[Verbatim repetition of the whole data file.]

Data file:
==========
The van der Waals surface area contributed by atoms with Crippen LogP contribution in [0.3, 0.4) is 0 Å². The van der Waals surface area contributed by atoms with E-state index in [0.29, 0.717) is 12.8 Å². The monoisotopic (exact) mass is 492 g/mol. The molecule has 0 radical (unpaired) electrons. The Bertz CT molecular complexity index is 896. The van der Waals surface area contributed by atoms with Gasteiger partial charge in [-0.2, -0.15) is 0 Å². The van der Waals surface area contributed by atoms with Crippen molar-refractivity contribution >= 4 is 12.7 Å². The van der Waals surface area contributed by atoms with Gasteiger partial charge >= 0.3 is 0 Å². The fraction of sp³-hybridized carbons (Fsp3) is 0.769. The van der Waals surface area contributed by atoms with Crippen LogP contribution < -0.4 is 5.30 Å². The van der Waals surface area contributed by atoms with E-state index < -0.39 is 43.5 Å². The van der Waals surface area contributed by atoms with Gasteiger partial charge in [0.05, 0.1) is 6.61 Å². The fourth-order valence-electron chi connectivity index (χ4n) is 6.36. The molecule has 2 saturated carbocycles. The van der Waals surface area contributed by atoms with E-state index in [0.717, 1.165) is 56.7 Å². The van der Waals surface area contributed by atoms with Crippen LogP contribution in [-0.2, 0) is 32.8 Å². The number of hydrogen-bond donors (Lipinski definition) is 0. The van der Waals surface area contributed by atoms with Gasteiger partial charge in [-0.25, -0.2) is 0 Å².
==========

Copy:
The van der Waals surface area contributed by atoms with Crippen LogP contribution in [0.3, 0.4) is 0 Å². The van der Waals surface area contributed by atoms with E-state index in [0.29, 0.717) is 12.8 Å². The monoisotopic (exact) mass is 492 g/mol. The molecule has 0 radical (unpaired) electrons. The Bertz CT molecular complexity index is 896. The van der Waals surface area contributed by atoms with Gasteiger partial charge in [-0.2, -0.15) is 0 Å². The van der Waals surface area contributed by atoms with Crippen molar-refractivity contribution >= 4 is 12.7 Å². The van der Waals surface area contributed by atoms with Gasteiger partial charge >= 0.3 is 0 Å². The fraction of sp³-hybridized carbons (Fsp3) is 0.769. The van der Waals surface area contributed by atoms with Crippen LogP contribution < -0.4 is 5.30 Å². The van der Waals surface area contributed by atoms with E-state index < -0.39 is 43.5 Å². The van der Waals surface area contributed by atoms with Gasteiger partial charge in [0.05, 0.1) is 6.61 Å². The fourth-order valence-electron chi connectivity index (χ4n) is 6.36. The molecule has 2 saturated carbocycles. The van der Waals surface area contributed by atoms with E-state index in [0.717, 1.165) is 56.7 Å². The van der Waals surface area contributed by atoms with Crippen LogP contribution in [-0.2, 0) is 32.8 Å². The number of hydrogen-bond donors (Lipinski definition) is 0. The van der Waals surface area contributed by atoms with Gasteiger partial charge in [-0.25, -0.2) is 0 Å².